This article is about the 128th Pioneers and will help you to research those who served with the Regiment during the First World War. I have also written an article on the war-raised 2nd Battalion 128th Pioneers and a series of guides to help you research soldiers who served in the Indian Army during the war. To view these guides click on the links below:
The 128th Pioneers in the First World War
Lineage: Raised by Lieutenant Colonel R. Taylor at Ahmednagar in 1846 as the 28th Regiment of Bombay Native Infantry, then the 28th Regiment of Bombay Infantry in 1885, the 28th (Pioneer) Regiment of Bombay Infantry in 1888, the 28th Bombay Pioneers in 1901, the 128th Pioneers in 1903 and the 3rd Battalion 2nd Bombay Pioneers in 1922.
Composition in 1914: 2 Companies of Yusufzais, 2 Companies of Rajputana Musalmans, 2 Companies of Sikhs and 2 Companies of Dekhani Mahrattas. 1919: 1 Company of Yusufzais, 1 Company of Rajputana Musalmans, 1 Company of Sikhs and 1 Company of Dekhani Mahrattas.
Location in July 1914: The 128th Pioneers was stationed temporarily at Sitapur (Uttar Pradesh, India), having arrived from Meerut (Uttar Pradesh, India) on 26th February 1914.
The 128th Pioneers was stationed at Sitapur when the First World War began in August 1914. The Regiment was inspected by Major-General Charles Alexander Anderson, Commanding 7th (Meerut) Division, on 13 February 1914:
The battalion is well instructed and trained; manoeuvres well and steadily in the field; musketry satisfactory; pioneer work very good and thorough; trenching, road-making and bridging very satisfactory. The Director-General of Military Works informed me that he also was very pleased with the bridging, entrenching, platelaying and demolitions…
Generall a good battalion with a good record in which it takes a proper pride. Works well as infantry in addition to being good at all pioneer work. The Indian Officers seem to exercise their initiative and control their companies well in action. Thoroughly fit for service both as infantry and pioneers.
Confidential review reports on Indian Army units for 1913-1914: IOR/L/MIL/7/17023.
The 128th Infantry received orders to mobilize on 13 October 1914 and proceeded to Allahabad on 17 October and subsequently to Bombay where the Regiment arrived on 31 October 1914. There, the Regiment boarded the Hired Transport Monteagle which sailed from Bombay on 2 November 1914. Below is an extract from the October 1914 Indian Army List which recorded the British officers serving with the 128th Pioneers.The 128th Pioneers arrived at Suez, Egypt on 18 November 1914 and moved into camp at the Serapeum Post between Lake Timsah and the Great Bitter Lake. The Regiment remained there apart from a brief period at Moascar until in moved to Ismailia in March 1915. The Regiment helped to repel the Turkish attack on the Suez Canal on 2/3 February 1915 but apart from this its service in Egypt was uneventful.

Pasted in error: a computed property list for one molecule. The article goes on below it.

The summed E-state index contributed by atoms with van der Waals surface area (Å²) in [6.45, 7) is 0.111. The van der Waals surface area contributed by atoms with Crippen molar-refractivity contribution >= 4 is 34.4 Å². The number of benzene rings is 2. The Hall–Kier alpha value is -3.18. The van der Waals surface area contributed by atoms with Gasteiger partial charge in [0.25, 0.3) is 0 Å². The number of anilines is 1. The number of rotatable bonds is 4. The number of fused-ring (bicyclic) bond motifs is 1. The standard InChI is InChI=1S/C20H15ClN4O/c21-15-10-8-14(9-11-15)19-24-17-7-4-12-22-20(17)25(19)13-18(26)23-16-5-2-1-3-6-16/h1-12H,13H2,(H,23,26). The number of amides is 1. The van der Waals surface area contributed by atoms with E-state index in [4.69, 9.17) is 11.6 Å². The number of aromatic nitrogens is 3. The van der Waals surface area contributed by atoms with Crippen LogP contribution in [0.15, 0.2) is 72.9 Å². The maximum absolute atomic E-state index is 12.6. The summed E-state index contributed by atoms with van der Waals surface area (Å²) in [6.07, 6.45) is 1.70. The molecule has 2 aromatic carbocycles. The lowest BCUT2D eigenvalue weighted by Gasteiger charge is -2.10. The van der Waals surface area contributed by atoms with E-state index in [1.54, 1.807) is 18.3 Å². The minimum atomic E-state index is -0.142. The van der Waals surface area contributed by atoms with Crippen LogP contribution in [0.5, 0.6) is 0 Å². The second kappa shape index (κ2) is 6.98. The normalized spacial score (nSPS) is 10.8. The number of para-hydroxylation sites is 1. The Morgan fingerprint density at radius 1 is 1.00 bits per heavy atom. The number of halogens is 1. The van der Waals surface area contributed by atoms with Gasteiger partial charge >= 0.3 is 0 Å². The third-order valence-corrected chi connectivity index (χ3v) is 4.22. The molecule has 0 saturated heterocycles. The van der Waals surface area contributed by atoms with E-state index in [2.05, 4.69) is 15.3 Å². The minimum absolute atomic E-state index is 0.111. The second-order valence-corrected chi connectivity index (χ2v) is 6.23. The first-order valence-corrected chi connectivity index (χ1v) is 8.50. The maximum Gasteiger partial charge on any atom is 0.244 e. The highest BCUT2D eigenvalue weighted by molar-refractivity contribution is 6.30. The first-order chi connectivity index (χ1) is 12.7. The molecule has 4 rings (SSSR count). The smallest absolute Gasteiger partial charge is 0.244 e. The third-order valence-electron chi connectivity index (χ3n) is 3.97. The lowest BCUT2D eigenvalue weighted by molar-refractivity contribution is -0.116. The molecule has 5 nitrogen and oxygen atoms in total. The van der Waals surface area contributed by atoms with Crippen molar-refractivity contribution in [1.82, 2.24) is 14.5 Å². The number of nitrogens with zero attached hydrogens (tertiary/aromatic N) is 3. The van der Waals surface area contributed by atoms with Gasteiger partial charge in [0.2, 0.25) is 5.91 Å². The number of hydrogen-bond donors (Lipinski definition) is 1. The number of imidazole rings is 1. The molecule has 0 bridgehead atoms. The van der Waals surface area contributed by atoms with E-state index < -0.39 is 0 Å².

In December 1915, the 128th Pioneers left Egypt for Mesopotamia (Iraq), where the 6th (Poona) Division was under siege in the town of Kut-al-Amara. The Regiment took part in the failed attempts to relieve the Kut garrison and after its surrender helped improve the trenches in the Sannaiyat position. Further information for these events can be found in the war diaries of the Regiment and the regimental history of the Bombay Pioneers. In June 1916, the Regiment joined the 7th Brigade, 3rd Division. The regimental history recorded (P278-279) how the 128th Pioneers spent the rest of 1916:
From June till December, the 128th Pioneers dug many wells in the Dujaila depression, worked on the Light Railway under construction from Shaikh Saad t Sinn, which subsequently was continued to Atab on the Hai, and built blockhouses to protect the railway from marauding Arabs. Frequent dust hurricanes and the heat which sometimes reached 120′ F. in the shade, made life none too comfortable.
History of the Bombay Pioneers 1777-1933 by Lieutenant-Colonel W. B. P. Tugwell.
The Regiment took part in General Maude’s offensive which commenced in December 1916 and the 128th Pioneers reached Hinaidi, near Baghdad on 13 March 1917. The Regiment then moved to Saifayfia near Ctesiphon where it constructed a bund to prevent flooding from Lake Akkaquf. The Regiment then worked on the Baghdad-Samarra railway before moving to Baquba in June to work on the town’s defences. The History of the Bombay Pioneers records the Regiment’s work at the beginning of 1918 when it moved to Persia:
It was decided to make the rough track from Khaniqin, through Qasr-i-Shirin, then over the Pai Taq pass to Kirind and Kermanshah and onwards fit for motor traffic, so early in 1918 the 128th Pioneers crossed the frontier into Persia for this work.
The Regiment spent the year working on the Pai Taq pass. In April 1919, just as the 128th Pioneers was about to return to India, fighting broke out in Kurdistan. The most notable engagement for the Regiment during this campaign was an attack at Suwara Camp on 14 August 1919 where the 128th Pioneers suffered 34 casualties. The Regiment returned to Baghdad in October 1919 and subsequently onto Nasiriya. Medal Index Cards do survive for some of the Regiment who served in Kurdistan and I have discussed these below in the further sources section. In 1922, the 128th Pioneers was redesignated as the 3rd Battalion 2nd Bombay Pioneers.
War Diaries of the 128th Pioneers